By User:geni – Photo by User:geni, CC BY-SA 4.0, https://commons.wikimedia.org/w/index.php?curid=4807331

            Software code can indeed be copyrighted. It falls into the category of “literary work,” which the Copyright Act defines as a work expressed in words, numbers, or other verbal or numerical symbols. This was confirmed in the Apple Computer, Inc. v. Franklin Computer Corp. case in 1983, where the defendant was found to have wrongly copied Apple’s binary code for its operating system. It does not matter how simple or complicated the code is, or whether it’s for an OS or an app or any other process—that code is protected.

            It is important to note, however, that it is only the raw code itself that is protected by copyright, not the method a programmer uses to instruct a computer via that code. To protect the method, a patent is needed. Copyrights cover the actual “expression” of an idea, but not the idea itself. For example, let’s say I create a simple calculator program that adds up two numbers. I only have a copyright in the specific code I wrote for the program, not the method of adding the two numbers together, nor the method of how I generally instructed the computer to do so. This means that someone else could come along and write a different code that functionally does the same thing, adds together two numbers in the same manner, and they would not be liable for copyright infringement. They would, however, be liable for patent infringement if the functionality was protected, through a patent.

            This is not to say that someone who sees your code could then write almost the exact same code, but change a few lines here and there to avoid liability. You would be protected in such a case by the doctrine of nonliteral copying, in the same way that J.K. Rowling would be protected against a person who writes essentially the same story as Harry Potter and the Sorcerer’s Stone while changing the specific language used and the names of characters. No one knows exactly where the line is on nonliteral copying, however. What if someone writes a book about an orphan boy who attends a school where he learns magic, but many things in it occur that are different from the events of Harry Potter and the Sorcerer’s Stone? Depending on the details, you would probably get different answers from different copyright experts. It is similarly hard to say exactly how close one software code’s “architecture” must be to another in order for there to have been copying.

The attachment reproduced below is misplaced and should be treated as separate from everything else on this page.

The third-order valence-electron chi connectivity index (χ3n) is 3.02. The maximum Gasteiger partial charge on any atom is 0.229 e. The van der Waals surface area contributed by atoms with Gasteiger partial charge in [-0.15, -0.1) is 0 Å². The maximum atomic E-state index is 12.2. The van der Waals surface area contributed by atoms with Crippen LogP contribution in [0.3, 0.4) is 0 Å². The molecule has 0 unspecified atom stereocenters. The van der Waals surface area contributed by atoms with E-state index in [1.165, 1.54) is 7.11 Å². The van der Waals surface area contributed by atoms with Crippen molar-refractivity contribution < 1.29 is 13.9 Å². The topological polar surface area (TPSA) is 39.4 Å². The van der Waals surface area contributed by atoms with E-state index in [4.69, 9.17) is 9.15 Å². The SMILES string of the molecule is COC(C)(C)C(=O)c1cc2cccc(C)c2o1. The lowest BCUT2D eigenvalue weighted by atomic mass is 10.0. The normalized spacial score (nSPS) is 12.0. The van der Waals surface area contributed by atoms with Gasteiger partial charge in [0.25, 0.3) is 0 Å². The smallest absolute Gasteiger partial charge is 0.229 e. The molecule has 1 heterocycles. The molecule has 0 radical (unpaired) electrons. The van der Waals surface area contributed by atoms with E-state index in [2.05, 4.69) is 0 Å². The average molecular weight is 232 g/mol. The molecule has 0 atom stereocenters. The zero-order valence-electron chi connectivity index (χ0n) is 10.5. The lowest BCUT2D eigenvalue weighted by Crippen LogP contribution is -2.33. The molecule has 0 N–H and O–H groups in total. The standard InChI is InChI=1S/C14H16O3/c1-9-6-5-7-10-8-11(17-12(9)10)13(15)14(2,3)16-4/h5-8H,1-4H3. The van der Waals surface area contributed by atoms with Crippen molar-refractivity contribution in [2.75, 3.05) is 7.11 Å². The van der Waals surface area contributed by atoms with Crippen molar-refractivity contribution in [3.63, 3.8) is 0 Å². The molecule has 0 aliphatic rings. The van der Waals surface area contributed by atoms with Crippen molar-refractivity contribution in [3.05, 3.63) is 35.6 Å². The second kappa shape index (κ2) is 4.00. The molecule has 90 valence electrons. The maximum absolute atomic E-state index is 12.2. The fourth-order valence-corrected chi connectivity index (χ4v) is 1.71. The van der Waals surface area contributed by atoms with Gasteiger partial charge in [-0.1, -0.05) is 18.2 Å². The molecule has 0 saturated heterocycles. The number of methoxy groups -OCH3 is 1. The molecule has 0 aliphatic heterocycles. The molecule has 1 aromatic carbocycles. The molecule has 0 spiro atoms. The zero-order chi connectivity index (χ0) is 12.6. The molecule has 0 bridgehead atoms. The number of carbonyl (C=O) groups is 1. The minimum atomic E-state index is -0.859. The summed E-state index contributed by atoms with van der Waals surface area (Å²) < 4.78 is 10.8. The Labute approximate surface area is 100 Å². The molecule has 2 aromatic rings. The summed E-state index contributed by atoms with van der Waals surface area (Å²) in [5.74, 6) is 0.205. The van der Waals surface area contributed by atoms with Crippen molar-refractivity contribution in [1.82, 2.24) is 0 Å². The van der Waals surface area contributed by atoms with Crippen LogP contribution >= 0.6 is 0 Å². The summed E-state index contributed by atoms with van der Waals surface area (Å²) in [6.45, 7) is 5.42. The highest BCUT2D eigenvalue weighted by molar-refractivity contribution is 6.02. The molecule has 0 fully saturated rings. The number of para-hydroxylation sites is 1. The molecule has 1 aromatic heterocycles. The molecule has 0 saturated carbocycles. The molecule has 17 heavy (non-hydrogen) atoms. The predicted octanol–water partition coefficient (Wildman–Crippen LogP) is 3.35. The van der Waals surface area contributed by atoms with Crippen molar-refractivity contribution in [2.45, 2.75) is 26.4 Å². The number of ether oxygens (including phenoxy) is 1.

Let’s say some rival programmer does clearly copy your software code, though. What can you do? You would probably like to sue, or at least threaten a lawsuit. Technically, your work is copyrighted the moment you create it and “fix” it into a “tangible medium” (basically, write it down or type it out anywhere). However, this “automatic” copyright has a limited use until you register your work with the Copyright Office. Most importantly, as the Supreme Court held, you can’t actually bring a copyright infringement suit until the copied work is registered! There are other benefits as well. A work must be registered before the infringement by your rival took place in order for you to be eligible to win increased “statutory” damages in court. Registering the work within five years of its creation also creates what is called a presumption of validity, which means that in cases of infringement courts will presume you own a copyright and shift the burden of proving otherwise to the defendant. In other words, lawsuits are easier and more rewarding if your work is registered from the beginning.

So, if you are unable to secure a software patent, the software can still be protected under copyright law. It is therefore well worth registering your work so that you are able to enforce that right.

Zachary Villemez and Stephanie Semler